Results for Astral Weeks

classic album dissections

Van Morrison Astral Weeks

Van Morrison recorded and released his masterpiece Astral Weeks 45 years ago, and to celebrate, Jim and Greg conduct a Sound Opinions Classic Album Dissection. Astral Weeks didn‘t produce huge hits, but as Jim and Greg explain, this record is unique from any other in Van Morrison’s collection, and in fact, in rock history. It melds rock, blues, folk and jazz in such a way that makes it hard to define. The jazz musicians who contributed to this sound were guitarist Jay Berliner, drummer Connie Kay and bassist Richard Davis. But, in addition to the music, Jim and Greg both marvel at the emotions conveyed by the songs on Astral Weeks. You hear Van Morrison struggle with the search for home and the impermanence of life. It's as much a poem as it is an album, making it a classic in the Sound Opinions' book.

Go to episode 414
Astral Weeks (Expanded Edition)Astral Weeks available on iTunes

Van Morrison Astral Weeks

Van Morrison recorded and released his masterpiece Astral Weeks 41 years ago, and to celebrate he released a live version of the album. This gave Jim and Greg a perfect opportunity to look back at Astral Weeks with a Sound Opinions Classic Dissection. Astral Weeks didn‘t produce huge hits, but as Jim and Greg explain, this record is unique from any other in Van Morrison’s collection, and in fact, rock history. It melds rock, blues, folk and jazz in such a way that makes it hard to define. The jazz musicians who contributed to this sound were guitarist Jay Berliner, drummer Connie Kay and bassist Richard Davis. In addition to the music, Jim and Greg both marvel at the emotions conveyed by the songs on Astral Weeks. You hear Van Morrison struggle with the search for home and the impermanence of life. It's as much a poem as it is an album, making it a classic in the Sound Opinions' book.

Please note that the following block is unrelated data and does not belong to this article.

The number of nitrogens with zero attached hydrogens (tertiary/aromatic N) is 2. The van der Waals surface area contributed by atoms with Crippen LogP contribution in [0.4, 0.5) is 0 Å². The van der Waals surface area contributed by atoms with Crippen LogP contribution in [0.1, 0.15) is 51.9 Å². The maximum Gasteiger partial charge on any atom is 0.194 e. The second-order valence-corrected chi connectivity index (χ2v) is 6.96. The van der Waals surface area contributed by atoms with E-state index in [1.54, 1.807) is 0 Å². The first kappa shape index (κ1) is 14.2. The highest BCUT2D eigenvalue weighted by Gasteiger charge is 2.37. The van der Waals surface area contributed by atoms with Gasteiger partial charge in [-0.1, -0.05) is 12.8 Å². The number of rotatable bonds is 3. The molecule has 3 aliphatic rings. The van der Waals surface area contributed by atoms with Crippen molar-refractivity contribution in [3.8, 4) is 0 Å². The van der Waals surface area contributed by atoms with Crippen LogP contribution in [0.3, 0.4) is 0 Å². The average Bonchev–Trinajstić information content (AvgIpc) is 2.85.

Go to episode 171

Van Morrison Astral Weeks

Van Morrison's 1968 album Astral Weeks didn't produce huge hits, but as Jim and Greg explain, this record is unique from any other in Van Morrison's collection, and in fact, in rock history. Astral Weeks melds rock, blues, folk and jazz in such a way that makes it hard to define. For the recording sessions, Morrison was backed by a jazz trio made up of guitarist Jay Berliner, drummer Connie Kay and bassist Richard Davis. And while the music sets the mood, Jim and Greg both marvel at the emotions conveyed by the song writing on Astral Weeks. You hear Van Morrison struggle with the search for home and the impermanence of life. It's as much a poem as it is an album, making it a classic in the Sound Opinions' book. So, as the album turns 50, Jim and Greg conduct a Sound Opinions Classic Album Dissection.

Go to episode 678
reviews
Helplessness BluesHelplessness Blues available on iTunes

Fleet Foxes Helplessness Blues

The Fleet Foxes said they wanted this second album to be their version of Astral Weeks. It's hard to say if they did it, but easy for Jim and Greg to give Helplessness Blues a double Buy It rating. The Seattle sextet's 2008 debut was more immediate in terms of melody. This one takes longer to settle into, but the lyrics are more direct, personal and full of anxiety. The layering of sounds, instruments and harmonies sound effortless. Our critics say go out and get it.

JimGreg
Go to episode 285
lists

Anti-Love Songs

With the ghost of St. Valentine looming over us all, this week's show is dedicated to those music fans for whom "Love Stinks." Jim and Greg discuss their favorite anti-love songs and hear some listeners' picks. Here are some songs to get you out of the mood for Valentine's Day.

Go to episode 11